We mortals face a moment of truth when it comes to professing belief in an immortal being: “If He exists, why does God let bad things happen to good people?” It’s a question even evangelicals struggle to answer when challenged about their faith. Some get out their Bible and open it to the ancient Book of Job. Here is the patron saint of Poor Souls. The book introduces Job as one with many blessings: property, riches and a big family that celebrated their lot in life. Then Satan enters the picture and challenges God: “You have blessed the work of his hands, and his livestock are spread over the land. But now put forth your hand and touch all that he has, and surely he will curse you to your face.”
Situational faithfulness has always been one of humanity’s greatest weaknesses. While everything’s going our way, life is beautiful and God is good. But when life gets challenging, we start to doubt a loving God’s existence—and maybe even aim our complaints at fellow sufferers and convince each other that this is as good as it gets—so why bother following the imaginary rules of an imaginary God? Some even use this imagined abandonment by a supreme being as reason to disavow any notion of purpose in life. The only strategies that make sense are survival of the fittest and do unto others before they do unto you.
This Sunday’s mass readings start with Job’s tortured complaints to God (which go on and on for more than 40 chapters). Yet, unlike most faith-challenged people of our modern world, at least Job never stops talking to God. The height of his complaints is our entry point for this Sunday’s readings (Jb 7:1-4, 6-7), all of which have something to do with how we answer God’s calling for our lives.
“Is not man’s life on earth a drudgery?,” Job asks. “Are not his days those of hirelings? He is a slave who longs for the shade, a hireling who waits for his wages. So I have been assigned months of misery, and troubled nights have been allotted to me. If in bed I say, “When shall I arise?” then the night drags on.”
How many of us with 9 to 5 jobs can’t relate to Job? I see no hands. Yet as the chapters of our lives go on, eventually we come to a point—as Job did—where we can let ourselves see purpose and realize that our lives are meant to be visual scriptures. We are free to disown God, sure, but we are also free to learn from the lives of the saints whose trials in life put our complaining hearts to shame. St. Paul’s letters document his approach to turning his struggles into examples of service to others—especially this Sunday’s second reading from his first letter to the Corinthians (1 Cor 9:16-19, 22-23):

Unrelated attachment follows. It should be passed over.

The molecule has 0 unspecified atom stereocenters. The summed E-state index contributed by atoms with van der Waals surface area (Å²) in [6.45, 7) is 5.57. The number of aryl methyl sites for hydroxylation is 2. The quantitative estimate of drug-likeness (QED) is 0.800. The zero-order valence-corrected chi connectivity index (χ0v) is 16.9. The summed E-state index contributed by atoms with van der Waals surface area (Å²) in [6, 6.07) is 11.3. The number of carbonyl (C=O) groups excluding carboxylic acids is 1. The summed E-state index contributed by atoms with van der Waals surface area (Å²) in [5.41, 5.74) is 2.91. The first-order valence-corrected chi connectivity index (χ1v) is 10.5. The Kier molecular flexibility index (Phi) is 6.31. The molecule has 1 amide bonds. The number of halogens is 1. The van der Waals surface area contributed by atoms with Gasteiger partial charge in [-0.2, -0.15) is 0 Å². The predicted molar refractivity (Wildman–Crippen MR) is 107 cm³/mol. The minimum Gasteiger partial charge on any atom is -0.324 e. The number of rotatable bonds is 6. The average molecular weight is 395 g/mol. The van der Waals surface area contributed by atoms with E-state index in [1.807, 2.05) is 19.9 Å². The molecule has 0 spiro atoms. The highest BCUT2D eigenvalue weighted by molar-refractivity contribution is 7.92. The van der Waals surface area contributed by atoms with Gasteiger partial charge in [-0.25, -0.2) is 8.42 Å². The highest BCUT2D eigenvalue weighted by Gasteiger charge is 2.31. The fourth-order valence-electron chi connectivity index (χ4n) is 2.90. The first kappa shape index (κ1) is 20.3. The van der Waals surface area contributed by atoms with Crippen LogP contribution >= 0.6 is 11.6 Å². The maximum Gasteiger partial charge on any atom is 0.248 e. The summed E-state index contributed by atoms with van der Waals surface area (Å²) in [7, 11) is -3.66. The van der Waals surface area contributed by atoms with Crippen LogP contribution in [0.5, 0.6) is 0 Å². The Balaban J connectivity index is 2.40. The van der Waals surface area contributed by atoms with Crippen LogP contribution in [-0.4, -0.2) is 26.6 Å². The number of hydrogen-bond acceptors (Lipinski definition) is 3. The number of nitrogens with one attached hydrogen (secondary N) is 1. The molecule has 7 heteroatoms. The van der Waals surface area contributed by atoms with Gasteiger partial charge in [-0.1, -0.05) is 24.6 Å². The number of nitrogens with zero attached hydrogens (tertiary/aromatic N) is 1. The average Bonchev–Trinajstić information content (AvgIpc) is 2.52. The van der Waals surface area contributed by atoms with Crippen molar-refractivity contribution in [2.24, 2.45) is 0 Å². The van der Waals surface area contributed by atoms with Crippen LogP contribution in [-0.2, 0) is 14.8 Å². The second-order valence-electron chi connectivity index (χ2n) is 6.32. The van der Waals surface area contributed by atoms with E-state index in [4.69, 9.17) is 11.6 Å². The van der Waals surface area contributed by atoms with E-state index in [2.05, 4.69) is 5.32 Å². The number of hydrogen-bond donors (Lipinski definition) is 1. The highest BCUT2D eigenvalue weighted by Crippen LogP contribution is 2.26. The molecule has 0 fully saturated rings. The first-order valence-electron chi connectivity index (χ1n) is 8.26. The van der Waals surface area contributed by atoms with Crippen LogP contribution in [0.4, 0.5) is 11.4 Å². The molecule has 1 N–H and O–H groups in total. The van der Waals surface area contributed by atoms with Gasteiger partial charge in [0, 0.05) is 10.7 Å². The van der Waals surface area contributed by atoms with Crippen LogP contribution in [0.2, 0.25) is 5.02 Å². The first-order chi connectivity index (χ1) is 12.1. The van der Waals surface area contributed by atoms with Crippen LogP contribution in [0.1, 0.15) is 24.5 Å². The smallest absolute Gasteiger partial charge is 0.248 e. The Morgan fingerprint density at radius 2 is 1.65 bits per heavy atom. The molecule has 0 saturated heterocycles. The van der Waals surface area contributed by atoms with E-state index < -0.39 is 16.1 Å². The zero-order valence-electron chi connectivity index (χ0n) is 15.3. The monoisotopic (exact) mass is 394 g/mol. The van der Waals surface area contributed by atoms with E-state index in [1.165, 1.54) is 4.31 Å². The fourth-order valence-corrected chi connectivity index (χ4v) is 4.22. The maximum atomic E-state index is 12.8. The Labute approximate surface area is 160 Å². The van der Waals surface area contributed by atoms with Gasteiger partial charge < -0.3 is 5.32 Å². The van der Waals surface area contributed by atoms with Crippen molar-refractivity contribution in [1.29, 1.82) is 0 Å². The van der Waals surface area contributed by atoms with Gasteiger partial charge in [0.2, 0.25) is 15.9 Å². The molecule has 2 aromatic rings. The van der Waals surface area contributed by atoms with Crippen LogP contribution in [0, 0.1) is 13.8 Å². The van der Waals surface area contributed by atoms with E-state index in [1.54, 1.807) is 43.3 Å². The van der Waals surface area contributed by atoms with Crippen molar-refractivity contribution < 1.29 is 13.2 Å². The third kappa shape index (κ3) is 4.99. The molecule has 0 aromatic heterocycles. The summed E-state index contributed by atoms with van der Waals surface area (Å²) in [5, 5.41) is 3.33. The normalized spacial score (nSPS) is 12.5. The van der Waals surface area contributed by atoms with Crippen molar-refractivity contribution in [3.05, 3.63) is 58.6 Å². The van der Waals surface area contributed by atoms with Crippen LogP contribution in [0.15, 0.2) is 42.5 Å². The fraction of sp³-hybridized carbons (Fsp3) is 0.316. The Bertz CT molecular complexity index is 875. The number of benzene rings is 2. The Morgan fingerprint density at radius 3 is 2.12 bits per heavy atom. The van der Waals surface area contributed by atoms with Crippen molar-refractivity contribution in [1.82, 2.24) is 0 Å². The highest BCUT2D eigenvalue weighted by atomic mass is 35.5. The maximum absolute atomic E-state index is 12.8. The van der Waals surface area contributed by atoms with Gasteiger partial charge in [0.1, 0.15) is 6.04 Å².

Although I am free in regard to all, I have made myself a slave to all so as to win over as many as possible. To the weak I became weak, to win over the weak. I have become all things to all, to save at least some. All this I do for the sake of the gospel, so that I too may have a share in it.
Jesus himself became a slave for our sake. Although he could have harnessed the power of his miracles to become the kind of King who enjoys the spoils of an earthly kingdom at his subjects’ expense, he subjected himself to the kind of daily drudgery all working stiffs can appreciate. In this Sunday’s gospel reading (Mk 1:29-39), after miraculously curing Simon Peter’s’ mother-in-law of her fever, he becomes a local hero whose services are in high demand. Rather than stay and soak in the acclaim, he follows his call of duty—and moves on to the next town of struggling strangers.
Rising very early before dawn, he left and went off to a deserted place, where he prayed. Simon and those who were with him pursued him and on finding him said, “Everyone is looking for you.” He told them, “Let us go on to the nearby villages that I may preach there also. For this purpose have I come.”
Do you buy that? For many of us, belief in Christ’s mission comes down to buying into the three qualities of His gospel: goodness, truth and beauty. But as Bishop Robert Barron, one of the Catholic Church’s most powerful evangelical writers and speakers likes to say, proclaiming what’s good and true is not as effective for opening hearts as revealing what’s beautiful about Christ’s message. That’s done by living it beautifully as a full-time Job.
Let’s conclude with Bishop Barron’s brief commentary on goodness, truth and beauty: